There are also intriguing parallels in developments in what Prohibition and Brexit meant. Dominic Cummings argued that it was advantageous to the Leave campaign in 2016 not to set out details in advance of what would happen if Leave won. Similarly, for reasons of political expediency, the 18th amendment did not define what “intoxicating liquors” were. The term liquor refers primarily to distilled spirits. But after the amendment was ratified, the Volstead Act, the enforcement legislation, banned the manufacture, sale and transportation of “intoxicating beverages.” These were defined, to the surprise and dismay of many voters, to be drinks with more than 0.5% alcohol. Political debates about Brexit since the referendum have been in large part about what it means to leave the EU, what the voters were voting for, and so what it means to honour the referendum. If the UK leaves the EU, especially if it is without a deal, then the experience of Brexit is likely to be rather different from what many Leave voters imagined it would be when they voted for it.
There are obviously many important differences between Prohibition and Brexit, and some of the points above apply to other historical cases too, but the experience of Prohibition was so bad that it does raise particularly important questions about when politicians can exercise their judgement to ignore public opinion.
With Brexit there is a referendum result to consider, with Prohibition there appears to have been an even stronger wave of public support. Resistance should be easier for opponents of Brexit than it was for the wets, unless referendums are particularly difficult to undermine. Brexit is an unusual example internationally of a referendum for something most MPs opposed. However, the Irish and Danish undid three examples with further referendums. Norwegian voters opposed membership of the European Communities in 1972, after which the politicians settled on arrangements not so very different from membership, and which MPs in the UK are now considering.
One justification for politicians sometimes give for ignoring public opinion is that they can better anticipate potential problems with popular policies. Criminality under Prohibition was anticipated in advance, but did not provide enough political impetus to resist the prohibitionists. Contrary to the spirit of good public policy making, one eventual president, Harry S Truman, wrote in a letter that he was thinking of getting in early on the moonshine business. He probably didn’t. Most of those who did probably didn’t write about it in advance. By contrast, warnings of the negative consequences from Brexit have been written a plenty.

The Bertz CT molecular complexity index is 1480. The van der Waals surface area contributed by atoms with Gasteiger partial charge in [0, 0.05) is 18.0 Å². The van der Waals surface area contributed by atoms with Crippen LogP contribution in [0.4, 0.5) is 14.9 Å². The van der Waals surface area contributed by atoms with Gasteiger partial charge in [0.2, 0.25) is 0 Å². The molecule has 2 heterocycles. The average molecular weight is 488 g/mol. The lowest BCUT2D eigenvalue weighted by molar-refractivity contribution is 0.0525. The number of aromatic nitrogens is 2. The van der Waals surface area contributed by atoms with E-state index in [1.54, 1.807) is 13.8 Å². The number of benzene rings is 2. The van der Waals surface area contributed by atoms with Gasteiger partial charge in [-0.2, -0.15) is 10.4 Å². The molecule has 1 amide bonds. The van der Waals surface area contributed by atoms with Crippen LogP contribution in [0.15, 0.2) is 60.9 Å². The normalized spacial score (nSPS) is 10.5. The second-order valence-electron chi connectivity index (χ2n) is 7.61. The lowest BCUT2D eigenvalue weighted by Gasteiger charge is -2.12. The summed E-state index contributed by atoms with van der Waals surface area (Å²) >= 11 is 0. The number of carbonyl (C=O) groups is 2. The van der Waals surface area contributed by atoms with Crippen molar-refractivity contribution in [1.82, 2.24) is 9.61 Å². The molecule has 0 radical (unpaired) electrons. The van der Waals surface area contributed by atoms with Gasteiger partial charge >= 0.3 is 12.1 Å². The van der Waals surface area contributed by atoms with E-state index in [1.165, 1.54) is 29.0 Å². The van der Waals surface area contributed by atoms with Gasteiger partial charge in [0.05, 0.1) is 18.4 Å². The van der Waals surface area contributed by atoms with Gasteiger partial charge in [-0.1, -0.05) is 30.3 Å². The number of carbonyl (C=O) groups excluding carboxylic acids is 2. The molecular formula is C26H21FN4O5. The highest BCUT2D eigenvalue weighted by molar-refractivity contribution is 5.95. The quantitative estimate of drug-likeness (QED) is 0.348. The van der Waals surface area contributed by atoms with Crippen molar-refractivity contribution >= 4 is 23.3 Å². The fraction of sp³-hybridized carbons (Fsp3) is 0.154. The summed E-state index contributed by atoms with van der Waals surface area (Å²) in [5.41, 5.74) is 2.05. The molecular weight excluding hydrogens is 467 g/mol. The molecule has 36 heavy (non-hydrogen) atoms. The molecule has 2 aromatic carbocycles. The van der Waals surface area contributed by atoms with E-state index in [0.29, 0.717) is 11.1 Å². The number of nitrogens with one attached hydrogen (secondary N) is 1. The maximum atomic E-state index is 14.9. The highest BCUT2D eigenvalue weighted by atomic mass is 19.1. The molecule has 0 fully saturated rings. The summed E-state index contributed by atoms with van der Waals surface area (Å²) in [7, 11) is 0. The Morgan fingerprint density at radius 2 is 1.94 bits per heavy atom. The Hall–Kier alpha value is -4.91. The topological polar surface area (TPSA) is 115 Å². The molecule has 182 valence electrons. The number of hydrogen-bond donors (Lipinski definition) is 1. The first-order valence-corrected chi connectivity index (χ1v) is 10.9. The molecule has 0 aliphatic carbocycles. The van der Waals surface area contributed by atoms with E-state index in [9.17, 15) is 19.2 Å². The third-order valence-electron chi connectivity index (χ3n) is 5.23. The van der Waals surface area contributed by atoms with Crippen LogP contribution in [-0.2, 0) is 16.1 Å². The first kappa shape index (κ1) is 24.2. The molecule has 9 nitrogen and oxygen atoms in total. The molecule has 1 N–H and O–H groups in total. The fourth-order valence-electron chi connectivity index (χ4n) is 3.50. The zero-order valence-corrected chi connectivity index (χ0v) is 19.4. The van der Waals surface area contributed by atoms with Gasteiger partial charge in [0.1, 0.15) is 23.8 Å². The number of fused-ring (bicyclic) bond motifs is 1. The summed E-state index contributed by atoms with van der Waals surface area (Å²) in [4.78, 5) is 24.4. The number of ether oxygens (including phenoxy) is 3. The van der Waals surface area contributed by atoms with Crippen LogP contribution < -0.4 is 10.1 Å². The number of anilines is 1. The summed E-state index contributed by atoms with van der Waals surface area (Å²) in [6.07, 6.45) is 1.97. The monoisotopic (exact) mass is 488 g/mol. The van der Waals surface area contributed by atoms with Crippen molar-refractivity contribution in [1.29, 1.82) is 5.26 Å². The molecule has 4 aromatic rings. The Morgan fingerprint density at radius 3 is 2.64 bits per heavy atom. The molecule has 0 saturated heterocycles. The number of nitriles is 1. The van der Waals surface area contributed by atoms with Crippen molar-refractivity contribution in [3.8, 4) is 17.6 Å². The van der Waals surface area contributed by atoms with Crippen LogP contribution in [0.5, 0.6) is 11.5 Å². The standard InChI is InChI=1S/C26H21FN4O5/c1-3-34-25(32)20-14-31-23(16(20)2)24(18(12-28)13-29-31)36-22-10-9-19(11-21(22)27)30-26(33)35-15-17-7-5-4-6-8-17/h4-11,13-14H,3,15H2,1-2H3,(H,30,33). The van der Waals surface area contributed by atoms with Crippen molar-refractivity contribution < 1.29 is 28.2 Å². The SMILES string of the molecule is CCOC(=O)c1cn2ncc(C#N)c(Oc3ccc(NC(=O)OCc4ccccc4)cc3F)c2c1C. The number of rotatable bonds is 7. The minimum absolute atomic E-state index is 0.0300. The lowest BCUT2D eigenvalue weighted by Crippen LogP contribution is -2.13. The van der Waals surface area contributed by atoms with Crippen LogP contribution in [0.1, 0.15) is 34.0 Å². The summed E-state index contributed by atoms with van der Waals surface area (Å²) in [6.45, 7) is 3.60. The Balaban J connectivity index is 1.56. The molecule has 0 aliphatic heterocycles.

Most of the observations I’ve made about Prohibition come from Daniel Orkent’s excellent book, Last call: the rise and fall of Prohibition. A review of it in the New York Times, back in 2010, said, “Okrent resists the chance to link Prohibition to the current political scene. But the comparisons are tempting, to say the least. About a century ago, a group of determined activists mobilized to confront the moral decay they claimed was destroying their country. Their public demon was alcohol, but their real enemy was an alien culture reflected by city dwellers, recent immigrants and educated elites. Always a minority, the forces of Prohibition drove the political agenda by concentrating relentlessly on their goal, voting in lockstep on a single issue and threatening politicians who did not sufficiently back their demands. They triumphed because they faced no organized opposition.” Presumably that reviewer would be all the more tempted to say something similar about US politics post 2016. I’ll leave the reader to draw their own judgement as to how much relevance this has for the politics of Brexit.
Thanks to various people I’ve discussed some of the ideas here with. I won’t name them to spare their blushes.